Re: accessibility training is important too.
JM Casey <crystallogic@...>
Oh, the lights. Always the lights. Every time I talk to the ISP, it's alwaystoggle quoted messageShow quoted text
the first thing they ask: "Are all the lights on on the modem? Is it
blinking?" It's gotten hilarious by this point. Now whenever a call needs to
be made to the ISP, I ask my girlfriend to do it. The problem with that is:
she hates talking to these people on the phone more than I do, and she can
From: firstname.lastname@example.org <email@example.com> On Behalf Of brian
Sent: June 24, 2018 2:43 PM
Subject: Re: [nvda] accessibility training is important too.
I have incountered this with both Att and Comcast. They are forigners
who can't speak or undrstand englih well. I told them that I am blind so I
can't tell you if their are lights on or what color they are. With att's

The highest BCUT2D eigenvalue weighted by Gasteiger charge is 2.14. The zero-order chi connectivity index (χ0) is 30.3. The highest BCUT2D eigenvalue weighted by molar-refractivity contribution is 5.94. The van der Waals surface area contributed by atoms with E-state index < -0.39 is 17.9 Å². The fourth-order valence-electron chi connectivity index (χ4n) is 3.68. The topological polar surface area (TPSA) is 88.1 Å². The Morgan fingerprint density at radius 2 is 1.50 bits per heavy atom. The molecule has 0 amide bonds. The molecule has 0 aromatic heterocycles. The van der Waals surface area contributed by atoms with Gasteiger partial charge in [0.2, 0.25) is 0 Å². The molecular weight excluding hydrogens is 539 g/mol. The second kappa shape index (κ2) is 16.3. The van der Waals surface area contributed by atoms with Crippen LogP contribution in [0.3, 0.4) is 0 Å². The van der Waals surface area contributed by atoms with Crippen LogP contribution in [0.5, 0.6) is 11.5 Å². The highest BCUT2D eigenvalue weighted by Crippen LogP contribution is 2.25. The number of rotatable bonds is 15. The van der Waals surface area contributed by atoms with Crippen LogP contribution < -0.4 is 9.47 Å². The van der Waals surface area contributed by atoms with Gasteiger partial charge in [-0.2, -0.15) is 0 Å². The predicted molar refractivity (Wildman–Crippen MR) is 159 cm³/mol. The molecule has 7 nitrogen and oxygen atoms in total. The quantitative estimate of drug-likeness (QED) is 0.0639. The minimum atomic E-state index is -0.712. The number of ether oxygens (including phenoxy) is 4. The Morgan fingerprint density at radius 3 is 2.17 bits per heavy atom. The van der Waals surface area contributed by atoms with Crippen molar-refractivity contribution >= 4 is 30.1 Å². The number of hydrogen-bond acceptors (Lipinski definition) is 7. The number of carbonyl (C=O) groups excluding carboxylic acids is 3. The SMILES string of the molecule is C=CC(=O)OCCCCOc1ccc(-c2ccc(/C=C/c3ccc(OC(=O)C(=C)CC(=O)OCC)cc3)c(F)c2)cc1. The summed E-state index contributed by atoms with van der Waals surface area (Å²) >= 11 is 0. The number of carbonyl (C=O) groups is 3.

connect tech they would not even stay on the phone with me. I told them
that if you don't then you can't ask me anything as I could not read the
chat window. They even said that after I told them that I was blind that if
I wanted to end the session that I should just click on the red x. How do
they think that I will know whear the red x is if I can't see? Why is it so
hard to understand what blind is. I guess I will have to just spell it out
for them. I am totally blind that means that I can't see anything not even
light or any shadows. If they can't comprehend that then they have no
business working in tech support.
On 6/24/2018 5:30 AM, Brian's Mail list account via Groups.Io wrote:
Yes indeed. I do find it almost ridiculous that, for example my